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Saturday, December 27, 2003
I find myself writing an unscheduled, unMSTied, movie review.
I hate it when beloved childhood memories crumble to dust in the harsh light of reality. Last night, while fixing dinner, I caught part of The Day the Earth Stood Still, a classic science fiction film from 1951. I have always enjoyed this film, less for its message (which, despite its reputation, has been rather trite for about forty years) than for its sleek fifties aesthetics. But while watching it yesterday I noticed a strange echo of the present.
In this film, a human-like alien (named Klaatu) lands on Earth, to immediate suspicion and distrust. He escapes his military pursuers, and takes a room at a boarding house. There, he lives among humans, especially latching on to the widowed Mrs. Benson and her young son, Billy. You can check the IMDB entry for details, but the gist of the movie is that Klaatu has come to tell Earth to clean up its act and stop being so warlike. It doesn't matter if Earthlings kill each other, he explains, but now one (unnamed) nation is beginning to place nuclear weapons on spaceships, which threatens other planets. So Klaatu has an ultimatum: get peaceful or Earth will be destroyed.
In order to give his ultimatum a little weight, he arranges a demonstration: a world-wide power failure lasting 30 minutes. Electricity, phones, telegraph, automobiles do not function, but hospitals still have power and planes in flight are unaffected. This shows that the aliens' power is irrestible.
There's no real resolution to this. Klaatu delivers his message, is shot and dies and (temporarily) resurrected, and blasts off, leaving Earth to consider his warning.
If a movie could be canonized, this one would be. It is regarded by all as a splendid example of the Message film, warning against greed and paranoia and war, urging peace and understanding. It was produced during the Cold War, so we all know it's really a damning indictment of America's belligerence and militarism toward those innocent Commies. This is the accepted verdict in science fiction circles, and if you check out the IMDB's comments, you'll see that it's nearly unanimous: "As relevant now as it was then," is a common refrain. This despite the fact that the intellectual level of its message is best expressed by young Billy, who, when told by Klaatu/Carpenter that they do not have wars where he comes from, chirps, "Gee, that's a good idea!"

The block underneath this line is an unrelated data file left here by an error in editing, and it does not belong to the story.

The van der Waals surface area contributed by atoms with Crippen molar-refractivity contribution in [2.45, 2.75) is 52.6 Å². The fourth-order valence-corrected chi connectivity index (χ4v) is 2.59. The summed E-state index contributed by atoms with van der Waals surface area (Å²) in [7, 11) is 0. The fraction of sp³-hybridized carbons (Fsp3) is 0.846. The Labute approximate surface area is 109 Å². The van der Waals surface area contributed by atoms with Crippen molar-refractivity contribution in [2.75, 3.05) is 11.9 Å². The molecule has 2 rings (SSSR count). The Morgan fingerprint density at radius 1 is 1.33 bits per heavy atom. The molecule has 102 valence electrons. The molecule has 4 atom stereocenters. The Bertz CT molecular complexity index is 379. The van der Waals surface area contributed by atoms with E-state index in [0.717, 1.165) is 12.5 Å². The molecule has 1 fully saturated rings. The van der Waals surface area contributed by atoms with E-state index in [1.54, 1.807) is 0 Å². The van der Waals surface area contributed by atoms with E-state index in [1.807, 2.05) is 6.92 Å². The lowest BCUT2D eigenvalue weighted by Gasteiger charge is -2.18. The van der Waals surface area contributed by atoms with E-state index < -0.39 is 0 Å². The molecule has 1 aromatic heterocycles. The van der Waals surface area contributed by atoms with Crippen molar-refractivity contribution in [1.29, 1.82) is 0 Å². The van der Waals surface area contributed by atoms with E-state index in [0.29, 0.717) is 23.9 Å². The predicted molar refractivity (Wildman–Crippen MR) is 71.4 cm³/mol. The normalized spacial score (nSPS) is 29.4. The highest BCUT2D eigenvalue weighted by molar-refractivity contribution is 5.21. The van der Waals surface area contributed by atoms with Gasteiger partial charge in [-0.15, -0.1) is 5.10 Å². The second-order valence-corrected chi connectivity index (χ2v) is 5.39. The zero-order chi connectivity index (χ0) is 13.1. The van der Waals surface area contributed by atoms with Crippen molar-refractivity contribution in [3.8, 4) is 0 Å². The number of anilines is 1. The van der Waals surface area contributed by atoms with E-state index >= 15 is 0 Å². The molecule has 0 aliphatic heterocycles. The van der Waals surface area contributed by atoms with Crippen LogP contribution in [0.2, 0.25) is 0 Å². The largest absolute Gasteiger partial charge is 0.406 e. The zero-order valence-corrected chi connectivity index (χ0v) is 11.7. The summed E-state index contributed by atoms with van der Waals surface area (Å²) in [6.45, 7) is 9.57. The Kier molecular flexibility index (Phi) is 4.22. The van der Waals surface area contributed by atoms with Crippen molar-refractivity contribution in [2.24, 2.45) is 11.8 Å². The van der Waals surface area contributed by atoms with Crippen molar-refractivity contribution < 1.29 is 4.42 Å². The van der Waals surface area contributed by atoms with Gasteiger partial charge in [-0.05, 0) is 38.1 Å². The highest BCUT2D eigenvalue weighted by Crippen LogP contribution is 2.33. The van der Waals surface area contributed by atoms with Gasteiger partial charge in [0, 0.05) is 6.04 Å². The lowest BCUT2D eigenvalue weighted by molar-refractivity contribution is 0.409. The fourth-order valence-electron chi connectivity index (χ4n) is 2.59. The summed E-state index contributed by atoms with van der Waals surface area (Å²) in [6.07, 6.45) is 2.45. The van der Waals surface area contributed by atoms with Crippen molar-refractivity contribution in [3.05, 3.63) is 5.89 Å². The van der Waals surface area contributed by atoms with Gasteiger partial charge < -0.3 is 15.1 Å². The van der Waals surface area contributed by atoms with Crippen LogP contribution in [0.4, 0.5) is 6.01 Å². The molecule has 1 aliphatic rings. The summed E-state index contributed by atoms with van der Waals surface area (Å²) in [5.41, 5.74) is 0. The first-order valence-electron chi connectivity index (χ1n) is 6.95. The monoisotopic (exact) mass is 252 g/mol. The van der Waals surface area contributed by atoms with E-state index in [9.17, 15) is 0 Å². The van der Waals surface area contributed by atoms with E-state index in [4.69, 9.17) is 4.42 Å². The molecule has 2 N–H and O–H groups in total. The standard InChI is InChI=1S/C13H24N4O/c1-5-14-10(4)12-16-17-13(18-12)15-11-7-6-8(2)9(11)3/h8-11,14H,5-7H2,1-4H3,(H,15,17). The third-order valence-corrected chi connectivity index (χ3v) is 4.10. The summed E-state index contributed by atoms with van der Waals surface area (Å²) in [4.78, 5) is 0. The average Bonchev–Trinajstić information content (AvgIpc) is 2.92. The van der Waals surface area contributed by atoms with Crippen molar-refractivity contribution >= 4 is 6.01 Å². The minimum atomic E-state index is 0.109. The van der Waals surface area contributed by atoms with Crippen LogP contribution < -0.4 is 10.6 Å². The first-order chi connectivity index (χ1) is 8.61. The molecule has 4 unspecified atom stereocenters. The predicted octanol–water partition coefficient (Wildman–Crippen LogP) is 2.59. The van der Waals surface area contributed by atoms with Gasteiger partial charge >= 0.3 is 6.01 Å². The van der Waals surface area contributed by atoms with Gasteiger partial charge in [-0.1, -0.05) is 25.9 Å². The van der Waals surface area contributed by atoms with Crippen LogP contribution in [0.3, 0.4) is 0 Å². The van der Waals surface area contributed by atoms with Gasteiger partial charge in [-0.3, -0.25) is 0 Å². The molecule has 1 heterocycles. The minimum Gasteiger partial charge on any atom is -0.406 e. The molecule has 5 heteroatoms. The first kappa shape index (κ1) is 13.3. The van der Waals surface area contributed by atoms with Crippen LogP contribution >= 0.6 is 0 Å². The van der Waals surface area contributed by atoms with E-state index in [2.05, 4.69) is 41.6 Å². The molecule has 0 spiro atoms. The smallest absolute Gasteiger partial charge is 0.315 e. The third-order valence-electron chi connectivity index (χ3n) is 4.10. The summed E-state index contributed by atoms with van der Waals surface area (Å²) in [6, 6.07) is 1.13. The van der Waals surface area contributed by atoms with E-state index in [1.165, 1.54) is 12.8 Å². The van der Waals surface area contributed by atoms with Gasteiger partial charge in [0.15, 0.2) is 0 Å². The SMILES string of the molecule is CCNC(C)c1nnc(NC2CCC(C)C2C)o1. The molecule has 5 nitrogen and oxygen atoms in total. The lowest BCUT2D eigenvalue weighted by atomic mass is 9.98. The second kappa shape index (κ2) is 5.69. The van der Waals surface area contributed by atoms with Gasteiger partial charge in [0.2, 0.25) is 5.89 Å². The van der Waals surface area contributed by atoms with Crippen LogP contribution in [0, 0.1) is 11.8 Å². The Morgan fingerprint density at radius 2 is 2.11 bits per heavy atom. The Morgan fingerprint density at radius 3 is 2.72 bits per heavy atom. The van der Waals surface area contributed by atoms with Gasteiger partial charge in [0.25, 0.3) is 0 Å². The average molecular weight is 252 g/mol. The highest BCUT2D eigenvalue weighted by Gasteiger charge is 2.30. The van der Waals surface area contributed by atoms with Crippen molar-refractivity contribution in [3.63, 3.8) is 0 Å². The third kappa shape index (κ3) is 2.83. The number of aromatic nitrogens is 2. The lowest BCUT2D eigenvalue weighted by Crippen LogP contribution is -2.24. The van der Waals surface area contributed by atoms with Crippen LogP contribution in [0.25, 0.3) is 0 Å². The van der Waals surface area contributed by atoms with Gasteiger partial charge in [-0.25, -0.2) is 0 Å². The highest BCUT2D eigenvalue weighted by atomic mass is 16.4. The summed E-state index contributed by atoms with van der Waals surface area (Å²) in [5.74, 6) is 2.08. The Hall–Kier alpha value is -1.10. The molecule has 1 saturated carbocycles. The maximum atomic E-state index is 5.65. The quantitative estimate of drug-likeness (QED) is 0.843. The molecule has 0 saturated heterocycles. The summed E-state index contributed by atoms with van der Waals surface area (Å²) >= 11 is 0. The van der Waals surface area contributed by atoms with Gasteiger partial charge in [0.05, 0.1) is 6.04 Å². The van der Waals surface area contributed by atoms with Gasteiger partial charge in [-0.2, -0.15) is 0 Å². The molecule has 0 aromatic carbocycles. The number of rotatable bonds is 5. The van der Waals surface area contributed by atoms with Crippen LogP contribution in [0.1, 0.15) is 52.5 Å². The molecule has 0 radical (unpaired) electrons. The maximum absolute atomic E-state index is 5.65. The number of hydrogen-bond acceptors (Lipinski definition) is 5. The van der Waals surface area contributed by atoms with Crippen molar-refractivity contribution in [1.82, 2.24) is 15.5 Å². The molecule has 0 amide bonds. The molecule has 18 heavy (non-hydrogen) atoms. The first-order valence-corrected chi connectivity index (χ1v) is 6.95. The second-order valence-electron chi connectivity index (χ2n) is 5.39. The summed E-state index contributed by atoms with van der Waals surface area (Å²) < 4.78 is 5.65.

(Not to mention the obvious religious overtones of the movie---Klaatu is known to humans as "Mr. Carpenter", geddit?, in addition to the whole resurrection thing.)
But look at the reason for Klaatu's visit again: He doesn't care that humans are slaughtering each other right and left, but now that they've begun to develop technology that will threaten the interstellar community, he comes to lay down the law: shape up or you'll be shipped out.
Pardon me, but wasn't that George Bush's line? In fact, wasn't that pretty much the history of Gulf War II? Except that Bush was infinitely more patient and diplomatic than Klaatu. Iraq was defeated in a war and signed a ceasefire agreement which it did not honor, prompting twelve years of futile sanctions. Before going ahead with the war, there were months of wrangling in the UN.
By contrast, Klaatu lands, makes an unwise sudden move and is shot (and given prompt medical attention) then escapes to find his way to the boarding house. He tours Washington for only a day before declaring that his patience with humanity is wearing thin.
Furthermore, it's difficult to believe that Klaatu's powerful civilization is seriously threatened by Earth's pathetic spacecraft and feeble weapons. This would be like the present-day US threatening a civilization that had just discovered steam power.
And yet many commenters think of Klaatu as mankind's "savior" while George Bush is reviled (sometimes simultaneously, as in this unusually perceptive comment). In fact, if you read through the comments, you find many people wishing for just such a savior as Klaatu; I'll bet that many of these people despise Bush for a fundamentalist nutter, although he's not the one sitting around wishing God (or Gort) would save him. Have I mentioned that the aliens don't have wars because they have surrendered their sovereignty to incorruptible, implacable robots who destroy anyone who threatens the peace? Gort is Klaatu's robot overseer.
I find myself agreeing more with this fellow, even if he is writing tongue in cheek.
Another cherished movie memory ruined by re-examination in a critical modern light, much like M*A*S*H.